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Secular saints inspire the spirit

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Secular saints inspire the spirit

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									Secular saints inspire the spirit
Julie McCrossin
Sydney Morning Herald
January 26, 2007

It was an iconic image. The happy face of the recently appointed first female
beefeater in the 522-year history of their service at the Tower of London. Moira
Cameron, 42, stood bursting with pride between the men in scarlet tunics, who looked
just like the ones on the gin bottles. She was an inspiring role model.

That got me thinking about the multi-century success of the Catholic Church in
promoting saints as role models. Are they adapting to the modern era? You bet they
are! The Catholic Australia website is full of saints.

Francis of Assisi is now the patron saint of ecologists and Clare of Assisi - and this is
a direct quote - is patron of television because one Christmas when she was too ill to
leave her bed she saw and heard Christmas Mass - even though it was taking place
miles away.

It's a magical story, but I agree with the commentary that, "We need people to look up
to whose lives embody ideals we hold important and strive to emulate."

Here's a couple of secular suggestions from my personal collection of inspirational
people on this Australia Day.

On December 3 a group of people gathered around a grave in Manly Cemetery that
had been unmarked for more than 70 years. They brought a rock from the slopes of
Mount Cook in New Zealand and cemented it to the ground with a plaque. The tiny
plaque bears the name of Freda Du Faur.

Du Faur was born in Sydney in 1882. In 1910, she was the first woman to climb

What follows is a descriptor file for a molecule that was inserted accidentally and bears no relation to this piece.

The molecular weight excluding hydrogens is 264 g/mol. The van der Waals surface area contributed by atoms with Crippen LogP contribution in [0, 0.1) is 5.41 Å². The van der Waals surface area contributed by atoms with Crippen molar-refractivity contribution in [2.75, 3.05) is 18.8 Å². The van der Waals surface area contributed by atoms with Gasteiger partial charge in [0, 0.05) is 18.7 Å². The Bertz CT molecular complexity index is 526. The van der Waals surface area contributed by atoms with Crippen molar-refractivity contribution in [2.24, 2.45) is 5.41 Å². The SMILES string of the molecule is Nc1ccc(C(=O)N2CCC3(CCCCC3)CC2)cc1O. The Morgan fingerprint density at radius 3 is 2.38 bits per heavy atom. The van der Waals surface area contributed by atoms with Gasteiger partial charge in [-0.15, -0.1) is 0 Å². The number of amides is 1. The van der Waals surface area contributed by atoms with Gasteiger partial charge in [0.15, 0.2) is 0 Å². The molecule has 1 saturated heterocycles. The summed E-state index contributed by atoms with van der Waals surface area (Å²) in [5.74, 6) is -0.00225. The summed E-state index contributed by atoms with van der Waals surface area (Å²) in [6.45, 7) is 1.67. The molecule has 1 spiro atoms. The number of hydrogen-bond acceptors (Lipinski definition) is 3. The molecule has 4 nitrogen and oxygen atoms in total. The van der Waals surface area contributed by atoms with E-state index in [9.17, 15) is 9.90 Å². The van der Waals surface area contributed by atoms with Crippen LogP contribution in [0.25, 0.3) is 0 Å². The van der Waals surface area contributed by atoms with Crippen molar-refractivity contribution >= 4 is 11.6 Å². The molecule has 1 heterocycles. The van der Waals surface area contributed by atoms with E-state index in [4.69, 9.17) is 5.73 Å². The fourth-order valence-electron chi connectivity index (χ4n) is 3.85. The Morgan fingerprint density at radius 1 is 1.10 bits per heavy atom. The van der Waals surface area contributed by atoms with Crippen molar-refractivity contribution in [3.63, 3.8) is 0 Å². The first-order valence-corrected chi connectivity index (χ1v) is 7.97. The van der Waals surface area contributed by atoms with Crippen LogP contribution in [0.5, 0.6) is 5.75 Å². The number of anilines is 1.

Mount Cook. She did it in the record time of six hours, without modern equipment
and wearing a dress.

Over the next three years she set many records. She was the first woman to climb all
five of New Zealand's highest mountains. She accomplished the first grand traverse of
the three peaks of Mount Cook. She defied social convention by climbing without a
chaperone, sharing her tent with the guides and shortening her skirt. She had taught
herself to rock climb as a child in the bushland of Ku-ring-gai Chase near her family
home.

Like the 21st-century beefeater, Freda Du Faur was a genuine groundbreaker. But
there are dark elements to Du Faur's tale that make it much more complex than a go-
girl action adventure.

Du Faur's partner was a woman called Muriel Cadogan. They'd met at the Dupain
Institute of Physical Education in Sydney where Cadogan taught rope techniques.
When you climb a virgin peak (a mountaineering term), you're able to give it a name.
Du Faur named two peaks Mount Du Faur and Mount Cadogan. Perhaps it was a way
of declaring their bond when more conventional options were unavailable.

The couple lived in London during World War I and its aftermath, mixing with the
Suffragettes. However, mental and physical illness led to Cadogan's hospitalisation